Tuesday, January 14, 2014

BUDDHACARITA 8.87: Doing the Necessary

⏑⏑⏑⏑⏑⏑¦−⏑−⏑−−¦¦⏑⏑⏑⏑−⏑⏑¦−⏑−⏑−⏑   Puṣpitāgrā
paramam-iti narendra-śāsanāt-tau yayatur-amātya-purohitau vanaṁ tat |
ktam-iti sa-vadhū-janaḥ sa-dāro npatir-api pracakāra śeṣa-kāryam || 8.87

iti buddha-carite mahā-kāvye 'ntaḥ-pura-vilāpo nāmāṣṭamaḥ sargaḥ || 8 ||

“Agreed!” said the two, 
in accordance with the order of the first among men.

And to that forest went the two of them, 
close advisor and family priest.

“Enough said!” said the lord of men. 
And along with daughters and queen,

He got on and did what remained to be done.

The 8th canto, titled Lamenting Within the Battlements, 
in an epic tale of awakened action.

The Buddha's truth is least authentically expressed in words when some pretentious Buddhist twit – like a 3rd-rate Alexander teacher going around doing a physical impersonation of somebody who is going up   has got the intention of expressing it. I myself, you understand, would never be guilty of such sins. Pretentious?  Moi 

For the most authentic, natural, and spontaneous expression of the Buddha's truth, conversely, it may be difficult to beat bird song.

But sometimes even a human word or a string of human words can strike us as expressing the Buddha's truth authentically, naturally, and spontaneously. Aśvaghoṣa's words fit easily into that category. So also, in my book, do the words of a bloke who is skilled in some practical arena when he says something to the effect of “Can do!”

The heroic car mechanic, or heroic plumber, or heroic dentist, who is there for us in a crisis, saying words like  "Can do" and "No problem," without any intention of ripping us off.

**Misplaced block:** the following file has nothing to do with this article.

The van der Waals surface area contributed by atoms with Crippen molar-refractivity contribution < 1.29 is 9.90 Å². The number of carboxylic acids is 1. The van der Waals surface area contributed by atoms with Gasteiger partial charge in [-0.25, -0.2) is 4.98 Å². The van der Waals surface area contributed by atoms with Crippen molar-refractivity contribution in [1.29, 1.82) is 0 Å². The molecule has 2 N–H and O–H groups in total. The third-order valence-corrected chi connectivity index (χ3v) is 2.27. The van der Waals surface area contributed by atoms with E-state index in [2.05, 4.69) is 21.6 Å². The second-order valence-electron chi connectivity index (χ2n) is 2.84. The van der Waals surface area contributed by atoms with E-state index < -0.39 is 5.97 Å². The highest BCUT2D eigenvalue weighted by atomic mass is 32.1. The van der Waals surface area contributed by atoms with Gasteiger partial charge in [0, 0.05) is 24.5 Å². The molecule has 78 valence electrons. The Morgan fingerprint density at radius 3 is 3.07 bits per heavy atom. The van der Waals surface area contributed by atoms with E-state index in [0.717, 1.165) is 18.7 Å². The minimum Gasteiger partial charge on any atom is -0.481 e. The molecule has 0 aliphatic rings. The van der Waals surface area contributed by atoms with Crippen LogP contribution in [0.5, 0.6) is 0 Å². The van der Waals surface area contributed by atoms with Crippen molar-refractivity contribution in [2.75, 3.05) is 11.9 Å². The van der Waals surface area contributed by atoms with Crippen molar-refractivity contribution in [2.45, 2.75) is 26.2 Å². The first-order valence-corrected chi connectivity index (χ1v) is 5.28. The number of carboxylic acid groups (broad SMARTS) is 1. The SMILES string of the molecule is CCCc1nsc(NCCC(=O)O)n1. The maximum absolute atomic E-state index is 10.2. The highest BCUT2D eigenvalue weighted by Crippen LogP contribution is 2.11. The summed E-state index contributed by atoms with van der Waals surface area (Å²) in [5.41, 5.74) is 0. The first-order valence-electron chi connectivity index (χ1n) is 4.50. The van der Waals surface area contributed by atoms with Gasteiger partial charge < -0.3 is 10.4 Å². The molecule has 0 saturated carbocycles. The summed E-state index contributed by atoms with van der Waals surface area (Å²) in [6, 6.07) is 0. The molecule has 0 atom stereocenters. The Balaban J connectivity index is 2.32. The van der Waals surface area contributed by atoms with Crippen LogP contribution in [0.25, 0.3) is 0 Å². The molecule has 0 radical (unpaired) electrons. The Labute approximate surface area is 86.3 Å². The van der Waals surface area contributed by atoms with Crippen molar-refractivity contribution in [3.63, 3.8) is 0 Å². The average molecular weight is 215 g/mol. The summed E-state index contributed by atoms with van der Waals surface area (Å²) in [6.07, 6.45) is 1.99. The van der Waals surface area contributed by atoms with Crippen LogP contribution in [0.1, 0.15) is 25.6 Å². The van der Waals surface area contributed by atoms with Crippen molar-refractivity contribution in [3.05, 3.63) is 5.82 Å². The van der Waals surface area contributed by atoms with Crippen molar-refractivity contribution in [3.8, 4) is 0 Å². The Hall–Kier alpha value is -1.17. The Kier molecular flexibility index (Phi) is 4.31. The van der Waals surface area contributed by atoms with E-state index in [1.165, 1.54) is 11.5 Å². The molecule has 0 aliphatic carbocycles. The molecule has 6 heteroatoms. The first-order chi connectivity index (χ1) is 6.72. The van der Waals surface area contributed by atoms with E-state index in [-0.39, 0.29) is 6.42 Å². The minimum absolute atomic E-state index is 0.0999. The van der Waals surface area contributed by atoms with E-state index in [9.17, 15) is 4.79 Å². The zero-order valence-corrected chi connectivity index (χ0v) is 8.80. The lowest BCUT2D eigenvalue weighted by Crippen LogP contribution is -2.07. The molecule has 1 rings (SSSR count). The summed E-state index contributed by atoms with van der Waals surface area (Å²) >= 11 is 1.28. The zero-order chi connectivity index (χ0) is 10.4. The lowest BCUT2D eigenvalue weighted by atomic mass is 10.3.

That is how the words paramam and kṛtam strike me in today's verse.

In thinking how to translate those two words, I found myself reflecting on the French expressions D'accord and Voilà.

I tend to think of America, along with Germany, as filled with can-do types – not that I have spent much time in either country. In France, where I have spent time, people can be unbelievably impractical, in line with the stereotype of cheese-eating surrender monkeys. I think of experiencing massive traffic grid-lock after a mid-summer fireworks display, and being told, with a gallic shrug, “It is like this every year.” But on several occasions I have been impressed by how admirably practical French people can be – not least French artisans who take particular pride in their work. 

D'accord,” I remember my local mayor saying at the end of a brief exchange with the JCB-driver who was asking where he should dig the trenches for the drainage of a septic tank, “On fait comme ca” – “Agreed. We'll do it like that.”

The paramam at the beginning of today's verse, as I hear it, has got the same kind of practical ring to it. OK. Will do. No further discussion necessary. 

This kind of practical attitude, Aśvaghoṣa seems to wish to remind us, below the surface, as the present canto draws to a conclusion, is in accordance with the order / teaching / direction of the first among men. 

The corresponding French word for kṛtam at the beginning of the 3rd pāda might be voilà. Kṛtam literally means “[it is] done” or “[it is] finished,” but its usage in today's verse, as I hear it, is more akin to an expression, as voilà seems often to be used in France, that brings discussion to an end and points into the realm of practical reality. Something along the lines in English of “that's that” or “enough said.”